Didn't take long for a dealership 70 miles south to come back with upgrading to the 2017 touring trim and for $500 less than the quote from the local guys on the lower trim. On inspection of the Pathfinder they raise the trade-in offer another $1250 from the sight unseen offer they had given me. All told I got the highest trim and extra trade in value totaling for over $4k less than the local dealer (others came back lower as well but not that low).

I told them done deal, when I'd be there and that I didn't want any of the extras. I got there and the car was already detailed, went in signed all the paperwork and was out in an hour. That's how dealerships need to work. Give your best deal the first time (or at least a good deal). No hassles. No hard sells. Just get the customer what they want

The local salesman gave me a call a few days later wondering if I had made a decision. I told him how far off they were and said I just didn't think you could close that gap so I didn't bother coming back. He agreed and said thank you. THEN the sales manager called wondering why I never came back to negotiate.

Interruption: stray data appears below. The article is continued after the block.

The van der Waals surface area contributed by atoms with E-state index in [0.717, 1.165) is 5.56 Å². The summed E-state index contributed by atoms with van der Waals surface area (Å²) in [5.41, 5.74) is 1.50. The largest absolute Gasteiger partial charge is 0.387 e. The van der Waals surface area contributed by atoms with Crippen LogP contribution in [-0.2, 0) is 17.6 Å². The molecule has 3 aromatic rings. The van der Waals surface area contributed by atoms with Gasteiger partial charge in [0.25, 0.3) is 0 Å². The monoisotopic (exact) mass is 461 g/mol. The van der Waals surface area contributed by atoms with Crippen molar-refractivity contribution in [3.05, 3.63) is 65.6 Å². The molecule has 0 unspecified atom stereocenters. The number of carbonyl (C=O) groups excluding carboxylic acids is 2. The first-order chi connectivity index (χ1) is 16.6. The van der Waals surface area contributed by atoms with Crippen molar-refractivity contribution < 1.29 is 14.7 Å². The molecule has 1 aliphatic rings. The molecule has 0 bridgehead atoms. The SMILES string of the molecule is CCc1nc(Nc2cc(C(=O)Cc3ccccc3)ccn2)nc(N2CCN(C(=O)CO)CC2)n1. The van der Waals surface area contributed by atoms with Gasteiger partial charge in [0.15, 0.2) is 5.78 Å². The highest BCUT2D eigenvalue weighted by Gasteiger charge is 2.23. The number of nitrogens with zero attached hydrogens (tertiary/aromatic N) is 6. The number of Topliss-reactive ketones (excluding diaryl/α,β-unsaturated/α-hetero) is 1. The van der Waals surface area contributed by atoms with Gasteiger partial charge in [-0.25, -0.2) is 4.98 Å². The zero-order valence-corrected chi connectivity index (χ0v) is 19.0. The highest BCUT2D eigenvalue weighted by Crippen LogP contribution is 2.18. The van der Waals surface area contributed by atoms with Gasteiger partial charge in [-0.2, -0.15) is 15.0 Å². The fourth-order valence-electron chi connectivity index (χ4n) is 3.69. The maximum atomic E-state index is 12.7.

I said I told you what I was already being offered on the Pathfinder sight unseen, you lowballed me, and your car price also didn't come close. If you didn't give me your best offer on your first shot it's your own fault. I don't think he was that happy about that. Salesman calls me back apologizing that the sales manager called me! Something tells me the sales in that dealership are tanking due to one person.

And for the record I likely would have bought local if they were within $500. Buying local is important to me on some level...just not as the multiple thousands level.